Adjective order

From Teflpedia

Adjective order is the word order used within a noun phrase for adjective phrases that come before the head noun which they describe.[1][2] English has a set order of these.

We say, for example, "a small blue car" rather than *"a blue small car".


This order applies to adjective phrases generally (which include single-word adjectives), e.g. we can say "a very small light blue car" where "very small" and "light blue" are adjective phases.

Sometimes two or more co-ordinated adjective phrases can be used, e.g. "a blue and white car" or "a white and blue car".

A noun modifier always goes in last position just before the noun - e.g. "a small blue sedan car".

Note that though it is possible, English speakers tend not to use more than three adjectives before a noun, preferring to use a relative clause to add more description.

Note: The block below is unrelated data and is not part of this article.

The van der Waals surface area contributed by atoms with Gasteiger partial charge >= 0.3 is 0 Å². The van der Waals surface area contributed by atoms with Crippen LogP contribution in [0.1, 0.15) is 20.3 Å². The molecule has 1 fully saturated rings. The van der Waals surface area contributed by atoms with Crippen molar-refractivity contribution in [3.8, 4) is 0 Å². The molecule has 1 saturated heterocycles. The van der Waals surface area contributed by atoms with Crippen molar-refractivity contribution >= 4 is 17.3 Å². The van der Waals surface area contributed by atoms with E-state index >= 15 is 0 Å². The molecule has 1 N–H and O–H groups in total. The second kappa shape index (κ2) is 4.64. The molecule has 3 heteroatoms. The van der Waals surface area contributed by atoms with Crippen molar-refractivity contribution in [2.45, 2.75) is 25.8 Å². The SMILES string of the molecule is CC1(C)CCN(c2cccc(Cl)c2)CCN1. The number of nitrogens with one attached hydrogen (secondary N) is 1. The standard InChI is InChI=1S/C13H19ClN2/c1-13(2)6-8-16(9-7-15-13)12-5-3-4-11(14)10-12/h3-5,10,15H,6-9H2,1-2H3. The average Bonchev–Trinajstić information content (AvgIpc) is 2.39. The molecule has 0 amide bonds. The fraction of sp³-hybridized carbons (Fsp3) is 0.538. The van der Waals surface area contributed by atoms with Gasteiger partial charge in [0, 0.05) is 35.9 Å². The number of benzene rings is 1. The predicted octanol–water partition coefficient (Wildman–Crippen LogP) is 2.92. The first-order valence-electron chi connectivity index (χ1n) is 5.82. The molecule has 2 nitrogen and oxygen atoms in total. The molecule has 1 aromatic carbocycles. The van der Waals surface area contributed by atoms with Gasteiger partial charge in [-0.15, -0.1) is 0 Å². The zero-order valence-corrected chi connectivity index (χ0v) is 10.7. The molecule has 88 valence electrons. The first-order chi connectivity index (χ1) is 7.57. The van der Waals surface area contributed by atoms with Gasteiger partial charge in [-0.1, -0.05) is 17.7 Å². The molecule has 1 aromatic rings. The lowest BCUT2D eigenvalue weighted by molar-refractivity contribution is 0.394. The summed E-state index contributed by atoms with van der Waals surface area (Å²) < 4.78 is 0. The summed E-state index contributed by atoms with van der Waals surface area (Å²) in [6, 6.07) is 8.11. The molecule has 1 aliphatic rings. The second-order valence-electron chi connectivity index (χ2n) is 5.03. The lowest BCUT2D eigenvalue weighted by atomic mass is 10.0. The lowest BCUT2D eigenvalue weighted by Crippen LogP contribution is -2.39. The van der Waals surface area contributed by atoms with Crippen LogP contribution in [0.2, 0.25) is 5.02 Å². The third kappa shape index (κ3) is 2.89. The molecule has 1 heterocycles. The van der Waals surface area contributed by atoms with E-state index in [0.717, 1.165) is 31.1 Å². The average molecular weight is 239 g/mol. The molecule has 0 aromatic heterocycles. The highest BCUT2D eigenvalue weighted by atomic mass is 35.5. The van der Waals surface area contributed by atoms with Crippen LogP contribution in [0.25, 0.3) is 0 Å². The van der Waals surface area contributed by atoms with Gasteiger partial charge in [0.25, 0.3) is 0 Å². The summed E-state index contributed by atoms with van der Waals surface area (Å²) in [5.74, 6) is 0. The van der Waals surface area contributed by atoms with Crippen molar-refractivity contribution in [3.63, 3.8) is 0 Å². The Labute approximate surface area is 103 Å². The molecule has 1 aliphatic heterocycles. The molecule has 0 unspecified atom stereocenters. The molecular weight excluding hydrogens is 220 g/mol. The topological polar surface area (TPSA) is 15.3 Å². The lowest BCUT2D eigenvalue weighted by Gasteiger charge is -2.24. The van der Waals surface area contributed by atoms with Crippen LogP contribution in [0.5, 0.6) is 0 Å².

The order[edit]

Adjective Quality Examples
0 Quantifier
1 Opinion
2 Size big, small, large
3 physical quality
4 Shape round, square, flat
5 Age old, young
6 Colour blue, green, yellow
7 Origin Chinese, French, oriental
8 Material metal, plastic, silk, wooden
9 Type
10 Purpose ironing, racing, medical, pedagogic,

Various pedagogic grammar analysis, particularly those online, may omit some of the above categories or combine them.

Native English speakers have implicit knowledge of this rule and are often amazed by their knowledge once it's pointed out to them.[3]

See also adverb order.